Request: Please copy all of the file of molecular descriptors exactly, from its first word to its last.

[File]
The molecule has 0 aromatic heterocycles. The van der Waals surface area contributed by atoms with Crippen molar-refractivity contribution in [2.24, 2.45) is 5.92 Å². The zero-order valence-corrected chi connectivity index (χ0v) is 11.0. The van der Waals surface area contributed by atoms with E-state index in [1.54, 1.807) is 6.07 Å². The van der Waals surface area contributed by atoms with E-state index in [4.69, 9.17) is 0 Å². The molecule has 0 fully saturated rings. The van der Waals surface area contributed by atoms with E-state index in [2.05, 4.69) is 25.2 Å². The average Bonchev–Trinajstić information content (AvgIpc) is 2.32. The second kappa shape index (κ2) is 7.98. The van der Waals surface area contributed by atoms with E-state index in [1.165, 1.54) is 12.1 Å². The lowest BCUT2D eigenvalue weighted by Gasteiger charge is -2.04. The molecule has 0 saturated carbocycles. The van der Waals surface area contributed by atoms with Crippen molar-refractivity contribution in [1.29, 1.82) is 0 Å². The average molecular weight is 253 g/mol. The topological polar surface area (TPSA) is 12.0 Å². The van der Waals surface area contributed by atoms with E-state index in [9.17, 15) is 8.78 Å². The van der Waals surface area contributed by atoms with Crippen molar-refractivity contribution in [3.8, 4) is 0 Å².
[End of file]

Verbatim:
The molecule has 0 aromatic heterocycles. The van der Waals surface area contributed by atoms with Crippen molar-refractivity contribution in [2.24, 2.45) is 5.92 Å². The zero-order valence-corrected chi connectivity index (χ0v) is 11.0. The van der Waals surface area contributed by atoms with E-state index in [1.54, 1.807) is 6.07 Å². The van der Waals surface area contributed by atoms with E-state index in [4.69, 9.17) is 0 Å². The molecule has 0 fully saturated rings. The van der Waals surface area contributed by atoms with E-state index in [2.05, 4.69) is 25.2 Å². The average Bonchev–Trinajstić information content (AvgIpc) is 2.32. The second kappa shape index (κ2) is 7.98. The van der Waals surface area contributed by atoms with E-state index in [1.165, 1.54) is 12.1 Å². The lowest BCUT2D eigenvalue weighted by Gasteiger charge is -2.04. The molecule has 0 saturated carbocycles. The van der Waals surface area contributed by atoms with Crippen molar-refractivity contribution in [1.29, 1.82) is 0 Å². The average molecular weight is 253 g/mol. The topological polar surface area (TPSA) is 12.0 Å². The van der Waals surface area contributed by atoms with E-state index in [9.17, 15) is 8.78 Å². The van der Waals surface area contributed by atoms with Crippen molar-refractivity contribution in [3.8, 4) is 0 Å².